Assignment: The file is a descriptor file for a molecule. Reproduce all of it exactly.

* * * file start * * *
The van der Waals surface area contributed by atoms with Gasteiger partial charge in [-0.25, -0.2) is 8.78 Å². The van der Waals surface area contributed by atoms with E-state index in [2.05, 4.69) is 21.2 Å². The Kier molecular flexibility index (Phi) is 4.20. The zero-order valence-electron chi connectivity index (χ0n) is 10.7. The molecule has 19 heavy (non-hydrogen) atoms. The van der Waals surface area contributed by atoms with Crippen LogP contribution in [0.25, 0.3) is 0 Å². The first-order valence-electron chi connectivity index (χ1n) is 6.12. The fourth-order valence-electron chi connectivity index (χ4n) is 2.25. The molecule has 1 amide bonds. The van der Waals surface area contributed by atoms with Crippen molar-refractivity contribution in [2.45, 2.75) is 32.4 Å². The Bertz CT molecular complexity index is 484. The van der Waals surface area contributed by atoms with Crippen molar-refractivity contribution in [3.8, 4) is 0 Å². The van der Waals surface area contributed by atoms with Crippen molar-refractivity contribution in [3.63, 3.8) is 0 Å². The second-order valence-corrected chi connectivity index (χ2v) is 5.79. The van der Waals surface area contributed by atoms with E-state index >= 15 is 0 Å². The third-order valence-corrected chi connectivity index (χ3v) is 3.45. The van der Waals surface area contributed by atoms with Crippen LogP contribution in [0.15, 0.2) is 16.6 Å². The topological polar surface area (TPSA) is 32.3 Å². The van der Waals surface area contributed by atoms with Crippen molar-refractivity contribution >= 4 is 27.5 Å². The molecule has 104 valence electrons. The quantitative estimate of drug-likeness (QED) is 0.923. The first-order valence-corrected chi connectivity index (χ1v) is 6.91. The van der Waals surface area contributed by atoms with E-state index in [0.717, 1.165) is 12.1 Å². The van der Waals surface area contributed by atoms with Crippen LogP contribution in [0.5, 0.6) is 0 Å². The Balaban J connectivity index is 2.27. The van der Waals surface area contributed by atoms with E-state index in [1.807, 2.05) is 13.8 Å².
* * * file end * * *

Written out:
The van der Waals surface area contributed by atoms with Gasteiger partial charge in [-0.25, -0.2) is 8.78 Å². The van der Waals surface area contributed by atoms with E-state index in [2.05, 4.69) is 21.2 Å². The Kier molecular flexibility index (Phi) is 4.20. The zero-order valence-electron chi connectivity index (χ0n) is 10.7. The molecule has 19 heavy (non-hydrogen) atoms. The van der Waals surface area contributed by atoms with Crippen LogP contribution in [0.25, 0.3) is 0 Å². The first-order valence-electron chi connectivity index (χ1n) is 6.12. The fourth-order valence-electron chi connectivity index (χ4n) is 2.25. The molecule has 1 amide bonds. The van der Waals surface area contributed by atoms with Crippen molar-refractivity contribution in [2.45, 2.75) is 32.4 Å². The Bertz CT molecular complexity index is 484. The van der Waals surface area contributed by atoms with Crippen molar-refractivity contribution in [3.8, 4) is 0 Å². The van der Waals surface area contributed by atoms with Crippen molar-refractivity contribution in [3.63, 3.8) is 0 Å². The second-order valence-corrected chi connectivity index (χ2v) is 5.79. The van der Waals surface area contributed by atoms with E-state index >= 15 is 0 Å². The third-order valence-corrected chi connectivity index (χ3v) is 3.45. The van der Waals surface area contributed by atoms with Crippen LogP contribution in [0.15, 0.2) is 16.6 Å². The topological polar surface area (TPSA) is 32.3 Å². The van der Waals surface area contributed by atoms with Crippen molar-refractivity contribution >= 4 is 27.5 Å². The molecule has 104 valence electrons. The quantitative estimate of drug-likeness (QED) is 0.923. The first-order valence-corrected chi connectivity index (χ1v) is 6.91. The van der Waals surface area contributed by atoms with E-state index in [0.717, 1.165) is 12.1 Å². The van der Waals surface area contributed by atoms with Crippen LogP contribution in [0.5, 0.6) is 0 Å². The Balaban J connectivity index is 2.27. The van der Waals surface area contributed by atoms with E-state index in [1.807, 2.05) is 13.8 Å².